Verbal trashing of the USDA and/or the staff that did this rule is
not helpful, and fails to recognize the nature of the process and the
political context in which it evolved. Moreover, it will not make it easier
to fix the many problems with the proposed rule. It may make individuals
feel better, but my advice is -- get it out of your system and start
drafting your comments, sharing them with others, exploring commonalities, etc.
A concerted effort MUST be made to fix the rule in order for the
organic/consumer/environmental community to be in a position to pursue other
options later in the event the effort to fix the rule fails.
Those urging the community to just "kill the rule" (and the program) are
playing chicken with a process that will, in my judgement, go forward with
or without their constructive (or distructive) engagement.
Be as positive as possible, praising those portions of the rule that
are good -- there are some. Go for the maximum degree of fix with a minimum
number of word changes. Do not preface each change with language to the
effect -- "this is a major deviation"..."this is a change of monumental
significance." Sometimes just a few subtle changes in wording will totally
fix, and indeed actually strengthen a section.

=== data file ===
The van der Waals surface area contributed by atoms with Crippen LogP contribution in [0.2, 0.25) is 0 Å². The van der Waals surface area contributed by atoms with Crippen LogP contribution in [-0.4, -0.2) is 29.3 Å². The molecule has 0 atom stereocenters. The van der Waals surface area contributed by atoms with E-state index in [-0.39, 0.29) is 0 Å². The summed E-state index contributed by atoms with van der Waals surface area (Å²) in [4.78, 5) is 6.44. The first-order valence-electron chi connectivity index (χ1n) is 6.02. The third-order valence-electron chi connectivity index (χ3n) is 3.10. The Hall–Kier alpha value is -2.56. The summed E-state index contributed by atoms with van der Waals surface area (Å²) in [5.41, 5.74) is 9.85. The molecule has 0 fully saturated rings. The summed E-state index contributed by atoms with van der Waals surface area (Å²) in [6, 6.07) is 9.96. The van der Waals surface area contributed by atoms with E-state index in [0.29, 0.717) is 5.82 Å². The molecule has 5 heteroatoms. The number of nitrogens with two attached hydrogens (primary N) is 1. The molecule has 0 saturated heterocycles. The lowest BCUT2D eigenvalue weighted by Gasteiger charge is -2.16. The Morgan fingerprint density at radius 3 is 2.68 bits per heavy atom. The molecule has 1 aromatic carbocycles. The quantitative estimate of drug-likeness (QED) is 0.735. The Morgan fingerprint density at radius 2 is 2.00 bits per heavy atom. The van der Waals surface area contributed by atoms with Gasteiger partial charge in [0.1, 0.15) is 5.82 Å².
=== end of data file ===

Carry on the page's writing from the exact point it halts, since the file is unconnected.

Resist the temptation to comment in much detail on the first 2/3 of
the document where the USDA lays out its reasoning/logic in such
mind-numbing detail. The part that matters is the rule language itself.
Most if not all comments should be accompanied by specific suggested changes
in the language, i.e. replace passage X with the following language "in
quotes." Invest 2/3 to 3/4 (or more) of the supporting narrative to why
your suggested, alternative language is responsive to the language/intent of
the law, and NOSB guidance, and only 1/3 to 1/4 (or less) of the narrative
to why the USDA got it wrong in the proposed rule.
Focus on two things --
1. The big issues and the principles/themes that must be adhered to for the
final rule to hold together conceptually and legally, and advance the
ability of organic agriculture/food industries to thrive.
2. Provisions/features that you, or an organization you work with, have
specific, concrete experience with and/or data to share which provides
insights into the way the organic world actually works now and could, in the
future, work better. In the end solid facts and reasoned arguments on
specific, concrete matters will maximize the chance that USDA will revise
the rule in a constructive way.
Last, the final rule, when it comes out, will be neither perfect,
complete or set in stone. USDA is bound to punt on a few issues, just as
they punted in this round on the big three. Getting a major new program in
place in a growing industry takes years, patience, and ability to stay
focused and keep pushing in the directions you feel the program must go.
There will be no home-runs or knock-outs, just a lot of foul balls.
In the next 10 days or so I will post a synopsis of the major
points/recommended changes likely to appear in comments from Consumers
Union. I urge others to do the same; but I urge people to keep the posts
short and to the point, focused just on the proposed changes in language, so
we can get through them all and still have time to do our own.
Note New Address!!:
Charles Benbrook 208-263-5236 (voice)
Benbrook Consulting Services 208-263-7342 (fax)
5085 Upper Pack River Road email@example.com [e-mail]
Sandpoint, Idaho 83864 http://www.pmac.net
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